Chief Technologist, Operations Transformation.

VMware’s Software Defined Data Center (SDDC) is a transformative set of technologies. NSX® is the critical component of SDDC, providing unheard of levels of flexibility and agility through network virtualization and security capabilities. But, you can’t, or shouldn’t expect to fully leverage software-defined networking and security by taking a “business as usual” IT operations approach.

Many customers realize this, consequently I am frequently asked three questions:

  • Who should be responsible for NSX in my organization?
  • How will NSX affect my existing processes?
  • What tools and training will my team need to be effective?

Nevertheless, there is always one question I am asked, especially at the executive level –
Who should be responsible for NSX in my organization?

SPOILER ALERT: answering this question is the key to operationalizing NSX.

Who should be responsible for NSX?

NSX is based on concepts that require networking expertise, but also requires knowledge of SDDC and virtualization.

Should the virtualization team be responsible and needs to acquire networking expertise?
Does the networking team need to acquire virtualization expertise and retain ownership?

The simple answer is, it’s typically much easier for people with networking technical skills to understand virtualization than it is for people focused on building and operating your virtualization landscape to understand. For example, BGP (Border Gateway Protocol) and OSPF (Open Shortest Path First). There are always exceptions of course, but as a general rule this has been my experience.

Therefore, the answer is that the network team should retain ownership. YES?

I admittedly cheated here a bit. I went from taking responsibility to retaining ownership of NSX. I did this intentionally to make a point that’s critical to understanding the key to operationalizing NSX.

It is true we recommend networking should be responsible for NSX from a technical perspective, to fully leverage all of the software-defined capabilities to deliver greater business value and faster. But, to truly gain larger business advantage, we recommend using a blended team that includes networking resources, taking a cross-domain, and cross-functional approach.

The key to operationalizing NSX

The goal in creating a blended team is to break down the cross-functional and cross-domain IT silos as shown below, that inhibit agility and execution speed. It intends to replace them with a team built for tight collaboration and focus. Creating such a team, for example, results in faster and better decision making, reduced time to problem resolution, and more operationally ready solutions.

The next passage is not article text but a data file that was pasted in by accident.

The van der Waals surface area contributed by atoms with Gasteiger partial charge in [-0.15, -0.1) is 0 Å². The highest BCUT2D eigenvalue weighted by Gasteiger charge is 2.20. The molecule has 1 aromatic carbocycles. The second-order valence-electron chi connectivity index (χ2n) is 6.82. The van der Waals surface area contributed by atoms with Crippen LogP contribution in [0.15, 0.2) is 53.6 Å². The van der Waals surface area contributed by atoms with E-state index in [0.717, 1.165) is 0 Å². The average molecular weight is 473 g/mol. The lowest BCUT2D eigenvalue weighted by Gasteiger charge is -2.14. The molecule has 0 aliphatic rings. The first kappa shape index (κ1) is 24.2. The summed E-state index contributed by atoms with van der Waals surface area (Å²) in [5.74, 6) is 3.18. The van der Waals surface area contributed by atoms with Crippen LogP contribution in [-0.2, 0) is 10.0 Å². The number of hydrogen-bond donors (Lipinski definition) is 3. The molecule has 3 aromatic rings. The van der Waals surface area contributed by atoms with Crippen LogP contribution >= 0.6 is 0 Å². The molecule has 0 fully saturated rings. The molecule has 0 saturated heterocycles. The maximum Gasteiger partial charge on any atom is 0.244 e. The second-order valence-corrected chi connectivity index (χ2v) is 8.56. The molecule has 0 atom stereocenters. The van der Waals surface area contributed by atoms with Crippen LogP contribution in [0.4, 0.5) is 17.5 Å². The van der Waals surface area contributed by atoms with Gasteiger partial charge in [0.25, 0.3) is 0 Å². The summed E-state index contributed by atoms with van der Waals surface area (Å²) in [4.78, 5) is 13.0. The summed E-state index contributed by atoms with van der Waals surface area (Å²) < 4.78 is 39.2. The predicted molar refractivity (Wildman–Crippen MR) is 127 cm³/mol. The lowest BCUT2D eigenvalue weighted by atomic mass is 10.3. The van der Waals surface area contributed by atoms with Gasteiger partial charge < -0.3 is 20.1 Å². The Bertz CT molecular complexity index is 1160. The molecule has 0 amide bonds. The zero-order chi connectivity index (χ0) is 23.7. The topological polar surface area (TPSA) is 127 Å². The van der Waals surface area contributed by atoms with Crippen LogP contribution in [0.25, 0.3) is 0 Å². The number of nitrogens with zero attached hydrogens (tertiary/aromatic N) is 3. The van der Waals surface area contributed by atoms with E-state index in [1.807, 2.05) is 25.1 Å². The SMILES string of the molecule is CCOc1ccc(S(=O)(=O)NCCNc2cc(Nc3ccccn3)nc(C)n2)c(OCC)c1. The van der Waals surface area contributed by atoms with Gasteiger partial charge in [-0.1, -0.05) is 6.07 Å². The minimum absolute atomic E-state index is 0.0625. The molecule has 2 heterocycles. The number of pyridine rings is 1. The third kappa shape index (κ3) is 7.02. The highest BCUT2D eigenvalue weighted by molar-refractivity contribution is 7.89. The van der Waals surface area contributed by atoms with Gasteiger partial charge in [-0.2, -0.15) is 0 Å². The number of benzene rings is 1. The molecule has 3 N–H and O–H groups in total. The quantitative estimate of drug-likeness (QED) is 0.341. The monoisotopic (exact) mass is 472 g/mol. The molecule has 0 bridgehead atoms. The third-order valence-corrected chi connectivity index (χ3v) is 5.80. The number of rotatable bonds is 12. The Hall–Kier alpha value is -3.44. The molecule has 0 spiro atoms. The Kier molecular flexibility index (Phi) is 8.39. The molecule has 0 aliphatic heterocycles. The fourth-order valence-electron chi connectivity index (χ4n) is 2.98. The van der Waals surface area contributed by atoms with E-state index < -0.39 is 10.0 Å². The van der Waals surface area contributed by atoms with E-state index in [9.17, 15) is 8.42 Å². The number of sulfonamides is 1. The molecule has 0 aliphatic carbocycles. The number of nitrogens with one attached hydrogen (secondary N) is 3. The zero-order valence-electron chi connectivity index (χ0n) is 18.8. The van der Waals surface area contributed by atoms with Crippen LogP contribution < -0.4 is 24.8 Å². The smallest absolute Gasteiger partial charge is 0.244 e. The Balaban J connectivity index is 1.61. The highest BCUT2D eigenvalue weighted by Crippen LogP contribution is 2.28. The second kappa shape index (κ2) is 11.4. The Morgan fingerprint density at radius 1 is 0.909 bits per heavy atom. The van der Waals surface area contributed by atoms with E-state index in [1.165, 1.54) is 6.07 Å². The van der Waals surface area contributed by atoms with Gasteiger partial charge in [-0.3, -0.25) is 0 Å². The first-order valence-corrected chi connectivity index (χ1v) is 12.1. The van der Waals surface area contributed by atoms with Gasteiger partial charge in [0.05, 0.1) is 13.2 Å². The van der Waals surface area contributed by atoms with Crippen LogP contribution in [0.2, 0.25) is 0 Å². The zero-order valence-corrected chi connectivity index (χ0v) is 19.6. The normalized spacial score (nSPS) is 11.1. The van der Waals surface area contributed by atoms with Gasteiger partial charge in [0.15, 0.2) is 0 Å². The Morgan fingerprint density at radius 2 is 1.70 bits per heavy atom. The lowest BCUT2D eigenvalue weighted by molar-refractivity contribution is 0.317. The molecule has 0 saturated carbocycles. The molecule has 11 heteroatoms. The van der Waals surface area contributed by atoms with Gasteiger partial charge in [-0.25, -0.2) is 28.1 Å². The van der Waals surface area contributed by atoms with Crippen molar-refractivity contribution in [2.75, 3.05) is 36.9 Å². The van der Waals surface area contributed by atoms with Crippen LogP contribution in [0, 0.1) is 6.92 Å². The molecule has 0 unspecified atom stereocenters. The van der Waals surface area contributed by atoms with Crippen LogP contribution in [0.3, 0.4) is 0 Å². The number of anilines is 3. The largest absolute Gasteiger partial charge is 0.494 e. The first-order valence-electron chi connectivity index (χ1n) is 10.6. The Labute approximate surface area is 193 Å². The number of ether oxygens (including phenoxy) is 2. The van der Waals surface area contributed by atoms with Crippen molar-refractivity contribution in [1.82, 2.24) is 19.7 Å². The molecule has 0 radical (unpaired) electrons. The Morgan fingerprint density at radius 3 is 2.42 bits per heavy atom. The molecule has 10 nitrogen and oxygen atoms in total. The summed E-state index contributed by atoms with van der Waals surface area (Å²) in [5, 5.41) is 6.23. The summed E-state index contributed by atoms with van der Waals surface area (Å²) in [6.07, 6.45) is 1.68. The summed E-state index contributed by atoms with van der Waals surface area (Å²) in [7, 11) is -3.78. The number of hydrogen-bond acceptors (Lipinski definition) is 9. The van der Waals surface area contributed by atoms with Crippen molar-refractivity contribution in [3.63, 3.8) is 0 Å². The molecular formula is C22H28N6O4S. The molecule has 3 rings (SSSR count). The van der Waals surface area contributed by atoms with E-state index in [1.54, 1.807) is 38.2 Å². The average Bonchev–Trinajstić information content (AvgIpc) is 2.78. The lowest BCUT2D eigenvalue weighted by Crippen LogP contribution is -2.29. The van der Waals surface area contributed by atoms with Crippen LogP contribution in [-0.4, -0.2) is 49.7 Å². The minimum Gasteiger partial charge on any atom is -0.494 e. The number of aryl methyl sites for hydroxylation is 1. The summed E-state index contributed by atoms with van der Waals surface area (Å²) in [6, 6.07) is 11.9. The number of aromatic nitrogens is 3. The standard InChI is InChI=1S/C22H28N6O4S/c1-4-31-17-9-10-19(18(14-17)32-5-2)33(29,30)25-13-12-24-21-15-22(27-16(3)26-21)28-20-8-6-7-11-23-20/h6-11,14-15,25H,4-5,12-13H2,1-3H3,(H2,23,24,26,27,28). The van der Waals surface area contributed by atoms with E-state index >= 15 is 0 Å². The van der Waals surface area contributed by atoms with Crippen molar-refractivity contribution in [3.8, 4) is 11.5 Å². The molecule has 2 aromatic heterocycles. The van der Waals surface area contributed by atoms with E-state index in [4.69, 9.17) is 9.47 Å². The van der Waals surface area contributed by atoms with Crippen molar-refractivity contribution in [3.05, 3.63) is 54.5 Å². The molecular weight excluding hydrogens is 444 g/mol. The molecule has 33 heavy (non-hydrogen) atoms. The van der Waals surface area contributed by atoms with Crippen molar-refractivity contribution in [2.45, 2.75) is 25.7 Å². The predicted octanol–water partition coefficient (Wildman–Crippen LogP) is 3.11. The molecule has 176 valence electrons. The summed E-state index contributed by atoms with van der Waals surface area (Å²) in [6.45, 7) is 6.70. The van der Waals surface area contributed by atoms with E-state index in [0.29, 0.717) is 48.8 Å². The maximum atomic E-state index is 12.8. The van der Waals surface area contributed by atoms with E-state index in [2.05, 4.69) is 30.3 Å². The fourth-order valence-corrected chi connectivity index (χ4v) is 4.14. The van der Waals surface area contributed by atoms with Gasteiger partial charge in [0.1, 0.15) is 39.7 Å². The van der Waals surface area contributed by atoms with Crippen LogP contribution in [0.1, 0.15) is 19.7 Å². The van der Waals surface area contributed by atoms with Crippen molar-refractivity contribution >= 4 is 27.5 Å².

The blended team needs to be self-contained. It should include Architecture, Engineering, and Operations capabilities thereby breaking down the IT silos that have evolved in the Plan, Build, Run organizational paradigm. One key advantage of this approach is having operations involved in much tighter collaboration with Architecture, resulting in more operationally ready deployments. The team should also be self-contained from a technical perspective by having core technical disciplines represented on the blended team, thereby eliminating cross-technology handoffs and decreasing time to value for resulting solutions.

This blended team can be physical or virtual, matrixed or under a single manager. There is no “best” answer as these decisions tend to be very company-specific, often involving politics and cultural dynamics. Achieving the guiding principle of creating a blended, cross functional, cross-domain team is what matters. It can work in various organizational and reporting structures.

The common success factors

  1. The team is built with a clear purpose and shared objectives.
  2. They are incentivized on achieving team objectives more so than individual objectives.
  3. They are as self-sufficient as possible with decision authority and the associated accountability to achieve their objectives.

In addition to technical and domain skills, it is important to have an enthusiastic team of change agents who can naturally act as evangelists. This is a new technology and way of working. They must embrace this change and make it infectious for others. This is essential to ensure on-going success as software defined capabilities, including networking and security, start to represent a larger percentage of the overall infrastructure and become more business critical.

Successfully leveraging NSX, as well as the software defined data center more broadly, depends on making operating model changes that affect people, process, and tools. Focusing on the people perspective first will have the biggest impact. Without it, you’re simply implementing a very good enabling technology which will only get you part of the way to achieving the needed level for agility and time to value to be successful.

Kevin Lees is the field Chief Technologist for IT Operations Transformation at VMware. His focus is on how customers optimize the way they operate VMware-supported environments and solutions. Kevin serves as an advisor to global customer senior executives for their IT operations transformation initiatives. He also leads the IT Transformation activities in VMware’s Global Field Office of the CTO. He is the author of the book Operationalizing VMware NSX which provides knowledge and guidance for achieving operating model optimization for operating a NSX-based network and security infrastructure. The book not only addresses tactical optimizations such as monitoring and troubleshooting, but through a more strategic nature, such as team structure and culture, roles, responsibilities, and skillsets, as well as supporting ITSM process considerations. 

It can be downloaded from here.